Advertisers reaching consumers through kids-themed streaming content are also less likely to be impacted by the loss of third-party cookies, whether that loss results from government legislation or policies introduced by influential Big Tech businesses. 

Most ads in this space are delivered through contextual targeting rather than audience criteria and, therefore, are not based on third-party cookies. In this space, context is the central part of what advertisers want transparency around. 

Contextual advertising is also an effective way to reach kids and teens online. A study by DoubleVerify finds that consumers are more likely to pay attention to ads that are relevant to the content they’re viewing. By working with publishers and platforms equipped with contextual targeting technology, advertisers are supporting privacy and providing a better overall experience for audiences with relevant and impactful ads — ultimately delivering strong results.

Despite being in high demand, kids-themed inventory remains underutilized, waiting for advertisers to stake a claim

Advertisers have only recently become aware of this inventory’s value. According to a study by MediaRadar, U.S. ad investments in children’s content and programming grew by nearly 50% to $1.6 billion in 2022, driven primarily by digital video, including ad-supported streaming. And with so many new streaming channels and platforms entering the ad-supported market, the scale available across that inventory is still new and under-explored. Now is the time for advertisers to make moves in this space. Demand for kids-themed inventory is on the rise, but the market remains relatively untapped for the moment.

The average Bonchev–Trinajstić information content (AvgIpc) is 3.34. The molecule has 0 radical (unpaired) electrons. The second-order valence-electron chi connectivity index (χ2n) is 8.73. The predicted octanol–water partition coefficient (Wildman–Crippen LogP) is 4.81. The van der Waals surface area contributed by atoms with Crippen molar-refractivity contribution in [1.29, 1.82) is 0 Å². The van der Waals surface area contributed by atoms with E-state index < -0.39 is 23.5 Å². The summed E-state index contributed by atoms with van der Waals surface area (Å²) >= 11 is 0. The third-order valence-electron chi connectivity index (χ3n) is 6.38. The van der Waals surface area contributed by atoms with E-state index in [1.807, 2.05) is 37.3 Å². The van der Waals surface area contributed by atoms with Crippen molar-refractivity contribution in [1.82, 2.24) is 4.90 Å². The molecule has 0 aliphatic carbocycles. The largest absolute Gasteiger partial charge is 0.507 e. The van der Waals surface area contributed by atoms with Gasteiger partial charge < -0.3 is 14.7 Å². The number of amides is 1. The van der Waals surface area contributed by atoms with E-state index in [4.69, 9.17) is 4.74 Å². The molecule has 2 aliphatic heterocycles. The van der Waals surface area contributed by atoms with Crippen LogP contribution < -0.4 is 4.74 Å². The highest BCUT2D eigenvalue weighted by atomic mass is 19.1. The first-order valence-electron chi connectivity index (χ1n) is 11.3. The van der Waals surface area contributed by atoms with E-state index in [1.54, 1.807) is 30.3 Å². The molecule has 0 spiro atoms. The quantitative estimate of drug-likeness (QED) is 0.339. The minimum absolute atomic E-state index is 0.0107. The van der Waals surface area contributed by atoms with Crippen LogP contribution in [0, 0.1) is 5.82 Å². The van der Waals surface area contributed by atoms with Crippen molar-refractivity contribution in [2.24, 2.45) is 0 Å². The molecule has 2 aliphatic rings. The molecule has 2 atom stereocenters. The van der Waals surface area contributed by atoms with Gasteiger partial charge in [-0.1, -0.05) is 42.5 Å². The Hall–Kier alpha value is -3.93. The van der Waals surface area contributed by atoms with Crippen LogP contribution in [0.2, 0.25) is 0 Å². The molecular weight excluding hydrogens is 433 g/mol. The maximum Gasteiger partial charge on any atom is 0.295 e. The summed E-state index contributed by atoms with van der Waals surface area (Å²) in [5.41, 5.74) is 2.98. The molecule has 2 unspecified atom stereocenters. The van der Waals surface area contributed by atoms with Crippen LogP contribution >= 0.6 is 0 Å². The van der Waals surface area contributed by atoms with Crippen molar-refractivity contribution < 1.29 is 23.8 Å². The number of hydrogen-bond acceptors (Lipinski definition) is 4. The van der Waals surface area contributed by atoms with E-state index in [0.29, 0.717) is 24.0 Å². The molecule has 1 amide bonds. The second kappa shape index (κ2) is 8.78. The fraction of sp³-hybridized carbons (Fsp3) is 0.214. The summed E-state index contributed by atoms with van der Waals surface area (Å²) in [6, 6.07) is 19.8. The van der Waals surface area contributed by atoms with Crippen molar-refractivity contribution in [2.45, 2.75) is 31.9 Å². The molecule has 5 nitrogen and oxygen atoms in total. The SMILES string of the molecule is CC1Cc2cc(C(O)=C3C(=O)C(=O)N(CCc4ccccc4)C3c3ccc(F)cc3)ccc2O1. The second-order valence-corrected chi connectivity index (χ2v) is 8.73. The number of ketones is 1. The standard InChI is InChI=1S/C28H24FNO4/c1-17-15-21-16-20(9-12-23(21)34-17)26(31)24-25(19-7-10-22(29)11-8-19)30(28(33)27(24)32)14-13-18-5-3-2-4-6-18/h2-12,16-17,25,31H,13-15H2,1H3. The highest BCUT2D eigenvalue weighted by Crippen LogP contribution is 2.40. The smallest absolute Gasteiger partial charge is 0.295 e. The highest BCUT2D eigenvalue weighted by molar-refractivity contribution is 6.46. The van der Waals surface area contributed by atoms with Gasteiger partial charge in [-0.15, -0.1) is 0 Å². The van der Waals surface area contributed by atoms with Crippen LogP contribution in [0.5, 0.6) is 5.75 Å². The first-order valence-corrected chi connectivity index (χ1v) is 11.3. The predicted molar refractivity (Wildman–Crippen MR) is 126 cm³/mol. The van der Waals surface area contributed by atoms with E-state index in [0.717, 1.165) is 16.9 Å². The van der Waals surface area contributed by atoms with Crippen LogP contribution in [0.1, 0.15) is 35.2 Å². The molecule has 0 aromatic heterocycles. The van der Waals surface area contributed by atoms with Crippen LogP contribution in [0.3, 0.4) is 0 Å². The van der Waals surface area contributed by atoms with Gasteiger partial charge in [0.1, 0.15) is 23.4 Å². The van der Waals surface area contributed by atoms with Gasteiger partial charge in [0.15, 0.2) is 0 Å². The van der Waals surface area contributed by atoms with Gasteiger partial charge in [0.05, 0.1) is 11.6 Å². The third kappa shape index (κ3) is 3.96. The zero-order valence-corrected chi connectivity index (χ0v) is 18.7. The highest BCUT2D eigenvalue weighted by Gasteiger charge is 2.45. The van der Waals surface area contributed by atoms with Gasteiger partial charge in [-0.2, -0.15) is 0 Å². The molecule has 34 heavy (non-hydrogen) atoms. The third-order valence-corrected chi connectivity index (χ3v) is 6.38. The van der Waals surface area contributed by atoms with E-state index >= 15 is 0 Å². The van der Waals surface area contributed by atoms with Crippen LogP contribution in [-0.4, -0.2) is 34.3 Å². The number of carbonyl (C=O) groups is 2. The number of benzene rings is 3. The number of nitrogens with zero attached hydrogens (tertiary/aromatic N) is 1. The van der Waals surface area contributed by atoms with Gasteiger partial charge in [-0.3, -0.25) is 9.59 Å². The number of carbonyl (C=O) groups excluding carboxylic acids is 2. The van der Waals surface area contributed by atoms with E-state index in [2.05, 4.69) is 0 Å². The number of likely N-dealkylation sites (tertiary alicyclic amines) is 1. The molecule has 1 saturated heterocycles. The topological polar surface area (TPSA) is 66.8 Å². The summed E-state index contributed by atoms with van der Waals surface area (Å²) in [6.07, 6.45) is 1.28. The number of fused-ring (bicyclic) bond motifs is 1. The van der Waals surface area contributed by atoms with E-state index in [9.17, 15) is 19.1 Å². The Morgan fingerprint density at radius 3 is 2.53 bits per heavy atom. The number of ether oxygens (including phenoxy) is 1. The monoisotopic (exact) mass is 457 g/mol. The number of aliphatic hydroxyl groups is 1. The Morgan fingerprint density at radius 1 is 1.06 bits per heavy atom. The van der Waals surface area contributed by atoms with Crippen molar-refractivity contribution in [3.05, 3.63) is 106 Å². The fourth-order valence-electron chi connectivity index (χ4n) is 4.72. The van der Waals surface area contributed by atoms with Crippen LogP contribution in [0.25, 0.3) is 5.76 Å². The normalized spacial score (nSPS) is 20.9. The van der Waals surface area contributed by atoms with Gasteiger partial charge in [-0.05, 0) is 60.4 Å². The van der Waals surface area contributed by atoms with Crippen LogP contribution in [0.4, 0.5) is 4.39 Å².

In advertising on kids- and family-themed streaming programming, the winners in this space will be those willing to explore direct deals, advanced programmatic channels and the vast volume of content on smaller kids-oriented apps — rather than focusing only on the biggest streaming platforms. And with the adoption of streaming services accelerating, the winners will make that a near-term move. 

Sponsored by HappyKids

https://digiday.com/?p=495816

More from Digiday

esports gamers

How Ubisoft’s measured approach to esports paid off at Six Invitational 2024

With the success of last weekend’s Six Invitational competition, video game publisher Ubisoft may have finally cracked the code to make esports a genuinely profitable venture for all involved.

Future of TV Briefing: DoubleVerify and Roku uncover CTV ad fraud scheme costing advertisers $7.5M per month

This week’s Future of TV Briefing looks at a connected TV ad fraud scheme uncovered by DoubleVerify and Roku that’s been siphoning an estimated $7.5 million per month from advertisers.

The Rundown: The Trade Desk’s take on the next year in ad tech

Sharing a stage with leading media executives from PepsiCo, Samsung Mobile, and Unilever, leading execs at the DSP shared their vision for the year ahead.